It had been a moment stolen from time, as simple as a man and a woman coming together in sheer passion, with no thought to anything else. But they weren’t just a man and a woman. They were King and Queen. And what they had just shared was the last moment of its kind that he could afford to take.
He was now the ruler of a country, he was now the Sheikh. And that had to be—could only be—his one priority. But the events of the last few hours—the revelations he’d uncovered about his wife—made him wonder what kind of ruler he would be.
For so long he had been safe and secure in the knowledge that he would be so much better than his father. Guilt and grief sliced through him at the thought, but he couldn’t allow that to overtake him. With his father gone, he now stood alone. But the doubt that had been held at bay for so long was creeping in through his carefully constructed barriers.
He had been a truly awful brother, ignoring what had been plain to see, what his wife had seen and known. He had been a terrible husband, failing to ask the questions that would have resolved so much between them, failing to support and protect his wife.
Protect his wife.
The words rang through him with a completely different meaning. It was the second time that night that they hadn’t used protection and Eloise might be pregnant with his child.
The realisation was truly sobering, and the image of a small child with his dark skin and her blue eyes sprang into his mind and lodged itself into his heart. Along with the desire and need to be better than his father—more than a distant, commanding figure shaping a small child, paving over the secret wants and wishes contained in that child’s heart and moulding him into being something else, someone else... He wouldn’t be that person. He would never be like his father.
Again guilt and sorrow poured salt on to a painful open wound. He had long ago grieved for the man who had once shown him love, for the loss of his mother, and the moment he had realised that his father was human, was fallible, had faults... That was the moment Odir had truly become a man.
He never wanted his child to feel that same crashing sensation. Oh, it would happen, he was sure—Odir was not arrogant enough to think himself perfect. But still...
His father had chosen to indulge in pain, zealousness and misery. He had taken the love he had once felt for his wife and children and turned it into something bitter and damaging. And Odir knew that his country wouldn’t survive if it suffered the same again. Odir would never willingly allow that threat to his people. But deep down he knew it wasn’t just his people he was protecting. It was himself.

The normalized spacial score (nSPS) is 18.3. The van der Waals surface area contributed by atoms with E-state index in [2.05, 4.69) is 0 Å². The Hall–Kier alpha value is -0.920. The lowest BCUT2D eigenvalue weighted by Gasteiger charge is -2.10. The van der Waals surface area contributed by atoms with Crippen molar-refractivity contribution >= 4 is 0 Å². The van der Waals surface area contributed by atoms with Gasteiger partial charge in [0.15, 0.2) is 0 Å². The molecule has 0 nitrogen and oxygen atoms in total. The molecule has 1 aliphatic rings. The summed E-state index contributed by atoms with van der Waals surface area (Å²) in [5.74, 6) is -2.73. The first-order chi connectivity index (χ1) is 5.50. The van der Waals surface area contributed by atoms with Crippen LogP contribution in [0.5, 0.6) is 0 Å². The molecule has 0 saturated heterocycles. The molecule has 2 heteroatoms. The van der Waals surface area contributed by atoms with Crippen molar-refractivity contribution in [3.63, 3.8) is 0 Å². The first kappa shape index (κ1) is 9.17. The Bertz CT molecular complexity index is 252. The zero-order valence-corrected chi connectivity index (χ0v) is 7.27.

So within his mind he slowly began to rebuild the walls around his heart—brick by brick, second by second—until everything that had been undone by Eloise in the last two hours was erased. No matter what happened after tonight—no matter what happened in the next few weeks and months—he had to make sure that his feelings for Eloise were not something that would risk the future of his country...the future of his heart.
But before he could speak to Eloise of the future he had one last thing to say about the past—words that were now bursting from his chest.
‘Eloise, I’m so sorry. For what I said to you earlier this evening. For what I thought of you.’
‘We never really had a chance, did we?’ she said, her sad smile offering sympathy, offering understanding.
‘But we do now. We can make a go of it now. I will help you maintain Natalia’s medical care. I will do whatever I can to help your mother in whatever way you want.’
* * *
Still lying on top of him, Eloise felt his breath against her neck, heard the words that he whispered into her ear, and wrapped herself in this new vow he was making to her. His apology soothed the sting of the past and she knew that he meant it. She knew that for the first time in her entire life there was someone to share her burden. To share her fear and the weight of the responsibility she had borne for so long.
‘But Eloise, I can give you nothing more than that.’
He paused as if to let his words sink in. As if to allow her time to hear the truth falling from his lips.
‘I cannot give you love. You were right—I do know how to love, I can and I have. But my love has now gone to my people. All of it. I have none left to give you.’